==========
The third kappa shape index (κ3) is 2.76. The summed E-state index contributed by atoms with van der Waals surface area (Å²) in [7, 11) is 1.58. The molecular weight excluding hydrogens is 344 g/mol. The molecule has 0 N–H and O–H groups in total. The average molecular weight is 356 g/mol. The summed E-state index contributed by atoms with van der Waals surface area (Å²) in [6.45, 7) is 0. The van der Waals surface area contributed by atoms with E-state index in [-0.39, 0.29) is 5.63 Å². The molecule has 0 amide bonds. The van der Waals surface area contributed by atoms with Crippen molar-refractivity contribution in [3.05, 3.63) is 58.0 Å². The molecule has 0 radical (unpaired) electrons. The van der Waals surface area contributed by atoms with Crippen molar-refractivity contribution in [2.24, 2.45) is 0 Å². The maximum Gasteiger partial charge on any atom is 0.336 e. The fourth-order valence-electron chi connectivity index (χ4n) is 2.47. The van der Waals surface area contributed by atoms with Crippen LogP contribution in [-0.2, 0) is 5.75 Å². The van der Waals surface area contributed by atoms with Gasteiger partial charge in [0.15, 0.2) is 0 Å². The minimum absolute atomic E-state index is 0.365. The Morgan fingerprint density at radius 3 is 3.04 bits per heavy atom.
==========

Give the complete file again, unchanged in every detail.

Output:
The third kappa shape index (κ3) is 2.76. The summed E-state index contributed by atoms with van der Waals surface area (Å²) in [7, 11) is 1.58. The molecular weight excluding hydrogens is 344 g/mol. The molecule has 0 N–H and O–H groups in total. The average molecular weight is 356 g/mol. The summed E-state index contributed by atoms with van der Waals surface area (Å²) in [6.45, 7) is 0. The van der Waals surface area contributed by atoms with E-state index in [-0.39, 0.29) is 5.63 Å². The molecule has 0 amide bonds. The van der Waals surface area contributed by atoms with Crippen molar-refractivity contribution in [3.05, 3.63) is 58.0 Å². The molecule has 0 radical (unpaired) electrons. The van der Waals surface area contributed by atoms with Crippen molar-refractivity contribution in [2.24, 2.45) is 0 Å². The maximum Gasteiger partial charge on any atom is 0.336 e. The fourth-order valence-electron chi connectivity index (χ4n) is 2.47. The van der Waals surface area contributed by atoms with Crippen LogP contribution in [-0.2, 0) is 5.75 Å². The van der Waals surface area contributed by atoms with Gasteiger partial charge in [0.15, 0.2) is 0 Å². The minimum absolute atomic E-state index is 0.365. The Morgan fingerprint density at radius 3 is 3.04 bits per heavy atom.